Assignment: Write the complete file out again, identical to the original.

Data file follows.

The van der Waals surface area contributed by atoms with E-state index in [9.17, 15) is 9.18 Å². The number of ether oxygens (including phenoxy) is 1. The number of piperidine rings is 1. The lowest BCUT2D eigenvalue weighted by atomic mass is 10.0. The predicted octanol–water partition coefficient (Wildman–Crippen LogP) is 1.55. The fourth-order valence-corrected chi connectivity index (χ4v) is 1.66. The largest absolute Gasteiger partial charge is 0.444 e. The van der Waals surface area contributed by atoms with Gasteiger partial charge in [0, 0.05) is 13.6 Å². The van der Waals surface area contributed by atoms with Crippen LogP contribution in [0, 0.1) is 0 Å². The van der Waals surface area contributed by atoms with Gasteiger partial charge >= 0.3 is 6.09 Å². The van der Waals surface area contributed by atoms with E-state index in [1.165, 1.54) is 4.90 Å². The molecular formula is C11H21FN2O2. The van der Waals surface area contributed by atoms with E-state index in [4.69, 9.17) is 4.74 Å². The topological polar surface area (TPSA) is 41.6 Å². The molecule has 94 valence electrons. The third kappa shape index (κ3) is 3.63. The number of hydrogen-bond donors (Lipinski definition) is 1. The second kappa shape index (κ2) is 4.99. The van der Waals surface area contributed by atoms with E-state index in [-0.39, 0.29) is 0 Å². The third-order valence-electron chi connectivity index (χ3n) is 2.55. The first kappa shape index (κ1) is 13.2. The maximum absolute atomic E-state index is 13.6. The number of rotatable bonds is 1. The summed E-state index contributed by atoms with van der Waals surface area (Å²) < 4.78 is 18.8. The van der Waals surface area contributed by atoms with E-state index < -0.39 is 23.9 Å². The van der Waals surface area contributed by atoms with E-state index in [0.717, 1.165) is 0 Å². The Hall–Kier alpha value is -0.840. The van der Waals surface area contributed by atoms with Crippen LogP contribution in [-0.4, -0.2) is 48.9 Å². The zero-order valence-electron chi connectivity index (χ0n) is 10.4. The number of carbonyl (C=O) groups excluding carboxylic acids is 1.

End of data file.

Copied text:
The van der Waals surface area contributed by atoms with E-state index in [9.17, 15) is 9.18 Å². The number of ether oxygens (including phenoxy) is 1. The number of piperidine rings is 1. The lowest BCUT2D eigenvalue weighted by atomic mass is 10.0. The predicted octanol–water partition coefficient (Wildman–Crippen LogP) is 1.55. The fourth-order valence-corrected chi connectivity index (χ4v) is 1.66. The largest absolute Gasteiger partial charge is 0.444 e. The van der Waals surface area contributed by atoms with Gasteiger partial charge in [0, 0.05) is 13.6 Å². The van der Waals surface area contributed by atoms with Crippen LogP contribution in [0, 0.1) is 0 Å². The van der Waals surface area contributed by atoms with Gasteiger partial charge >= 0.3 is 6.09 Å². The van der Waals surface area contributed by atoms with E-state index in [1.165, 1.54) is 4.90 Å². The molecular formula is C11H21FN2O2. The van der Waals surface area contributed by atoms with E-state index in [4.69, 9.17) is 4.74 Å². The topological polar surface area (TPSA) is 41.6 Å². The molecule has 94 valence electrons. The third kappa shape index (κ3) is 3.63. The number of hydrogen-bond donors (Lipinski definition) is 1. The second kappa shape index (κ2) is 4.99. The van der Waals surface area contributed by atoms with E-state index in [-0.39, 0.29) is 0 Å². The third-order valence-electron chi connectivity index (χ3n) is 2.55. The first kappa shape index (κ1) is 13.2. The maximum absolute atomic E-state index is 13.6. The number of rotatable bonds is 1. The summed E-state index contributed by atoms with van der Waals surface area (Å²) < 4.78 is 18.8. The van der Waals surface area contributed by atoms with E-state index < -0.39 is 23.9 Å². The van der Waals surface area contributed by atoms with E-state index in [0.717, 1.165) is 0 Å². The Hall–Kier alpha value is -0.840. The van der Waals surface area contributed by atoms with Crippen LogP contribution in [-0.4, -0.2) is 48.9 Å². The zero-order valence-electron chi connectivity index (χ0n) is 10.4. The number of carbonyl (C=O) groups excluding carboxylic acids is 1.